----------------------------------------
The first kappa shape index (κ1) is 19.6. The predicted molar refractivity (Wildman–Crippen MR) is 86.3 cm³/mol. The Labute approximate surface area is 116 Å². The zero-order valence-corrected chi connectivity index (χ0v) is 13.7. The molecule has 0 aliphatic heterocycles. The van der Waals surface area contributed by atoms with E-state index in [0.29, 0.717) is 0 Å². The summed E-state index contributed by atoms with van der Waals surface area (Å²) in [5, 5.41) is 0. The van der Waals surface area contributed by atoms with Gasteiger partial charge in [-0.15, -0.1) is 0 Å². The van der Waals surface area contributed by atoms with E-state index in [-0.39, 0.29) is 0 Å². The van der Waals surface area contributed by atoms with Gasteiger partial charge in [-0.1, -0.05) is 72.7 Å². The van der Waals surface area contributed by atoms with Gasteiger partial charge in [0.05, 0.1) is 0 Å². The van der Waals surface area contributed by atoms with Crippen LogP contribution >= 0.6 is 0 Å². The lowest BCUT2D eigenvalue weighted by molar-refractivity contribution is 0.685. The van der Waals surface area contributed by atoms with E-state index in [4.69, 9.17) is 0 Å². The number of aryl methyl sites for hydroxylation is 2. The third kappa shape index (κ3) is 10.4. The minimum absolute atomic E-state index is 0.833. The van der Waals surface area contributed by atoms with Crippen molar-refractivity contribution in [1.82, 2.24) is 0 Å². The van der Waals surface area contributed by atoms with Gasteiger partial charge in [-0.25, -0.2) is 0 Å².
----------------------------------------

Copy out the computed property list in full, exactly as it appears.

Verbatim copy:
The first kappa shape index (κ1) is 19.6. The predicted molar refractivity (Wildman–Crippen MR) is 86.3 cm³/mol. The Labute approximate surface area is 116 Å². The zero-order valence-corrected chi connectivity index (χ0v) is 13.7. The molecule has 0 aliphatic heterocycles. The van der Waals surface area contributed by atoms with E-state index in [0.29, 0.717) is 0 Å². The summed E-state index contributed by atoms with van der Waals surface area (Å²) in [5, 5.41) is 0. The van der Waals surface area contributed by atoms with Gasteiger partial charge in [-0.15, -0.1) is 0 Å². The van der Waals surface area contributed by atoms with E-state index in [-0.39, 0.29) is 0 Å². The van der Waals surface area contributed by atoms with Gasteiger partial charge in [-0.1, -0.05) is 72.7 Å². The van der Waals surface area contributed by atoms with Gasteiger partial charge in [0.05, 0.1) is 0 Å². The van der Waals surface area contributed by atoms with Crippen LogP contribution >= 0.6 is 0 Å². The lowest BCUT2D eigenvalue weighted by molar-refractivity contribution is 0.685. The van der Waals surface area contributed by atoms with E-state index in [4.69, 9.17) is 0 Å². The number of aryl methyl sites for hydroxylation is 2. The third kappa shape index (κ3) is 10.4. The minimum absolute atomic E-state index is 0.833. The van der Waals surface area contributed by atoms with Crippen molar-refractivity contribution in [1.82, 2.24) is 0 Å². The van der Waals surface area contributed by atoms with Gasteiger partial charge in [-0.25, -0.2) is 0 Å².